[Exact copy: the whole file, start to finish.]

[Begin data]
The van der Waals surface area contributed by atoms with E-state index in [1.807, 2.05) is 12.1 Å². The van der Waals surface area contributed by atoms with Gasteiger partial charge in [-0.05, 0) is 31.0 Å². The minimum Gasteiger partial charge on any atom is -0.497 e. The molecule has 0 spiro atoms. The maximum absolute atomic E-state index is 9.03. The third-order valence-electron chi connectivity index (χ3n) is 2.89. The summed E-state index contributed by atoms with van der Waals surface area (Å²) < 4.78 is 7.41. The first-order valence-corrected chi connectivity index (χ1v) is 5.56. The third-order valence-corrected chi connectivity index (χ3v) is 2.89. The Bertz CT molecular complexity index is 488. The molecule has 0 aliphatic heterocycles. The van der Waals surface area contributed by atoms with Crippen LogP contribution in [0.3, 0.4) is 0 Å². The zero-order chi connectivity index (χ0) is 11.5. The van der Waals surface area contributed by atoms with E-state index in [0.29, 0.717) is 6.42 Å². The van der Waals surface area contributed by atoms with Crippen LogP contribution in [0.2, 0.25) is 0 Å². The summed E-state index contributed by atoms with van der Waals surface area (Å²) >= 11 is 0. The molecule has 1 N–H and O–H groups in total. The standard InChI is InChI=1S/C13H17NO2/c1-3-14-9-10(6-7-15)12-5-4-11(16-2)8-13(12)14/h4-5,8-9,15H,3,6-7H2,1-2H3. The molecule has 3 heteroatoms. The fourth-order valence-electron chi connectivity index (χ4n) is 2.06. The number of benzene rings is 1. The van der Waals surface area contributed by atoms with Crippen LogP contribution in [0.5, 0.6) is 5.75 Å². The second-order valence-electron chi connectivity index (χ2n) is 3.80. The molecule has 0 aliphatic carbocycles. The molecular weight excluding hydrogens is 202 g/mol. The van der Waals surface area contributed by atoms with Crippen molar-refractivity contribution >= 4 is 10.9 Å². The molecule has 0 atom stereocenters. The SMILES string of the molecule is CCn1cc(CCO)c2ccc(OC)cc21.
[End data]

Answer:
The van der Waals surface area contributed by atoms with E-state index in [1.807, 2.05) is 12.1 Å². The van der Waals surface area contributed by atoms with Gasteiger partial charge in [-0.05, 0) is 31.0 Å². The minimum Gasteiger partial charge on any atom is -0.497 e. The molecule has 0 spiro atoms. The maximum absolute atomic E-state index is 9.03. The third-order valence-electron chi connectivity index (χ3n) is 2.89. The summed E-state index contributed by atoms with van der Waals surface area (Å²) < 4.78 is 7.41. The first-order valence-corrected chi connectivity index (χ1v) is 5.56. The third-order valence-corrected chi connectivity index (χ3v) is 2.89. The Bertz CT molecular complexity index is 488. The molecule has 0 aliphatic heterocycles. The van der Waals surface area contributed by atoms with Crippen LogP contribution in [0.3, 0.4) is 0 Å². The zero-order chi connectivity index (χ0) is 11.5. The van der Waals surface area contributed by atoms with E-state index in [0.29, 0.717) is 6.42 Å². The van der Waals surface area contributed by atoms with Crippen LogP contribution in [0.2, 0.25) is 0 Å². The summed E-state index contributed by atoms with van der Waals surface area (Å²) >= 11 is 0. The molecule has 1 N–H and O–H groups in total. The standard InChI is InChI=1S/C13H17NO2/c1-3-14-9-10(6-7-15)12-5-4-11(16-2)8-13(12)14/h4-5,8-9,15H,3,6-7H2,1-2H3. The molecule has 3 heteroatoms. The fourth-order valence-electron chi connectivity index (χ4n) is 2.06. The number of benzene rings is 1. The van der Waals surface area contributed by atoms with Crippen LogP contribution in [0.5, 0.6) is 5.75 Å². The second-order valence-electron chi connectivity index (χ2n) is 3.80. The molecule has 0 aliphatic carbocycles. The molecular weight excluding hydrogens is 202 g/mol. The van der Waals surface area contributed by atoms with Crippen molar-refractivity contribution >= 4 is 10.9 Å². The molecule has 0 atom stereocenters. The SMILES string of the molecule is CCn1cc(CCO)c2ccc(OC)cc21.